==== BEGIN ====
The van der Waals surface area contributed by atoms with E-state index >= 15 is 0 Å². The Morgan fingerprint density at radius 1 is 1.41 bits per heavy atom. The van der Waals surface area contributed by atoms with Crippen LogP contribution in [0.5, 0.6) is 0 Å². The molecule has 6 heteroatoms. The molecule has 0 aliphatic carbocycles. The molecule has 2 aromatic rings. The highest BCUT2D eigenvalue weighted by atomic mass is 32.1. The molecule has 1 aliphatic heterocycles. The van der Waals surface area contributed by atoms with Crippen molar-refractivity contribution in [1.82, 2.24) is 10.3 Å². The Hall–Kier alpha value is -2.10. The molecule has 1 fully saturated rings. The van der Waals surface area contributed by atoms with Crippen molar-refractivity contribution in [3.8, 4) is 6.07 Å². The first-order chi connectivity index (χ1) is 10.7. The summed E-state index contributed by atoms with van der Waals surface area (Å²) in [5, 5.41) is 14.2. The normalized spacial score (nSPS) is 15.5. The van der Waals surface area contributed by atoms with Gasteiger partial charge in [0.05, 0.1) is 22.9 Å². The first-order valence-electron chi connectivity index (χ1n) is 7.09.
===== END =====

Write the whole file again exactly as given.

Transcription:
The van der Waals surface area contributed by atoms with E-state index >= 15 is 0 Å². The Morgan fingerprint density at radius 1 is 1.41 bits per heavy atom. The van der Waals surface area contributed by atoms with Crippen LogP contribution in [0.5, 0.6) is 0 Å². The molecule has 6 heteroatoms. The molecule has 0 aliphatic carbocycles. The molecule has 2 aromatic rings. The highest BCUT2D eigenvalue weighted by atomic mass is 32.1. The molecule has 1 aliphatic heterocycles. The van der Waals surface area contributed by atoms with Crippen molar-refractivity contribution in [1.82, 2.24) is 10.3 Å². The Hall–Kier alpha value is -2.10. The molecule has 1 fully saturated rings. The van der Waals surface area contributed by atoms with Crippen molar-refractivity contribution in [3.8, 4) is 6.07 Å². The first-order chi connectivity index (χ1) is 10.7. The summed E-state index contributed by atoms with van der Waals surface area (Å²) in [5, 5.41) is 14.2. The normalized spacial score (nSPS) is 15.5. The van der Waals surface area contributed by atoms with Gasteiger partial charge in [0.05, 0.1) is 22.9 Å². The first-order valence-electron chi connectivity index (χ1n) is 7.09.